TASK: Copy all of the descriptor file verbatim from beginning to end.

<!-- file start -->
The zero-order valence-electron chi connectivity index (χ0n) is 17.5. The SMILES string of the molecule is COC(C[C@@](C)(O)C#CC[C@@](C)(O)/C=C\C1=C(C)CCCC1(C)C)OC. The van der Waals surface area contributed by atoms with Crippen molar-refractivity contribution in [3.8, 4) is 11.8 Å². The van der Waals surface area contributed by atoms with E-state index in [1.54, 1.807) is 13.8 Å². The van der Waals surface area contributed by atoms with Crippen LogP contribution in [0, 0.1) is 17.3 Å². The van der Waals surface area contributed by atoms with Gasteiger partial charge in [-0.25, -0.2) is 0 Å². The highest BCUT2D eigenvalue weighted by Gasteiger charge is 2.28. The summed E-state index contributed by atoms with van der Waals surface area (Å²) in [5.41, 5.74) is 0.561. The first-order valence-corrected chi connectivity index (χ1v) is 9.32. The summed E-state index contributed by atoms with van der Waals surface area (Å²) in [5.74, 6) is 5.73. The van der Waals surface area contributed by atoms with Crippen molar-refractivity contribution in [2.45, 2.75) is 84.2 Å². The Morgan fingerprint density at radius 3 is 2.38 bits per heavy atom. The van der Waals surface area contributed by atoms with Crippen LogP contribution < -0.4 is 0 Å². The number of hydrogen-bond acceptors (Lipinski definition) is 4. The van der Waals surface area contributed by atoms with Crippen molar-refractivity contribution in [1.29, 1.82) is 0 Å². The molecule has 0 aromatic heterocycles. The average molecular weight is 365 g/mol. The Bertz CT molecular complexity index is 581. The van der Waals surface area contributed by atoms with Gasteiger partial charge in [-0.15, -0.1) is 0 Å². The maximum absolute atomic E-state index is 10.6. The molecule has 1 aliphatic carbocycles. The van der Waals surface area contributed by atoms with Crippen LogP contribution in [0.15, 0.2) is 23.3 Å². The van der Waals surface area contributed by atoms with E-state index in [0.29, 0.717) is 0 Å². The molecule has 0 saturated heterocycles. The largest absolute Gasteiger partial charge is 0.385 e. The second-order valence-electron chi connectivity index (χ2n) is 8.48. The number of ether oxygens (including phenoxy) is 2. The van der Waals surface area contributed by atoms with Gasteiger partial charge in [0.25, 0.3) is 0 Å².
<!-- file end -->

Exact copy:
The zero-order valence-electron chi connectivity index (χ0n) is 17.5. The SMILES string of the molecule is COC(C[C@@](C)(O)C#CC[C@@](C)(O)/C=C\C1=C(C)CCCC1(C)C)OC. The van der Waals surface area contributed by atoms with Crippen molar-refractivity contribution in [3.8, 4) is 11.8 Å². The van der Waals surface area contributed by atoms with E-state index in [1.54, 1.807) is 13.8 Å². The van der Waals surface area contributed by atoms with Crippen LogP contribution in [0, 0.1) is 17.3 Å². The van der Waals surface area contributed by atoms with Gasteiger partial charge in [-0.25, -0.2) is 0 Å². The highest BCUT2D eigenvalue weighted by Gasteiger charge is 2.28. The summed E-state index contributed by atoms with van der Waals surface area (Å²) in [5.41, 5.74) is 0.561. The first-order valence-corrected chi connectivity index (χ1v) is 9.32. The summed E-state index contributed by atoms with van der Waals surface area (Å²) in [5.74, 6) is 5.73. The van der Waals surface area contributed by atoms with Crippen molar-refractivity contribution in [2.45, 2.75) is 84.2 Å². The Morgan fingerprint density at radius 3 is 2.38 bits per heavy atom. The van der Waals surface area contributed by atoms with Crippen LogP contribution < -0.4 is 0 Å². The number of hydrogen-bond acceptors (Lipinski definition) is 4. The van der Waals surface area contributed by atoms with Crippen molar-refractivity contribution in [1.29, 1.82) is 0 Å². The molecule has 0 aromatic heterocycles. The average molecular weight is 365 g/mol. The Bertz CT molecular complexity index is 581. The van der Waals surface area contributed by atoms with Gasteiger partial charge in [-0.15, -0.1) is 0 Å². The maximum absolute atomic E-state index is 10.6. The molecule has 1 aliphatic carbocycles. The van der Waals surface area contributed by atoms with Crippen LogP contribution in [0.15, 0.2) is 23.3 Å². The van der Waals surface area contributed by atoms with E-state index in [0.29, 0.717) is 0 Å². The molecule has 0 saturated heterocycles. The largest absolute Gasteiger partial charge is 0.385 e. The second-order valence-electron chi connectivity index (χ2n) is 8.48. The number of ether oxygens (including phenoxy) is 2. The van der Waals surface area contributed by atoms with Gasteiger partial charge in [0.25, 0.3) is 0 Å².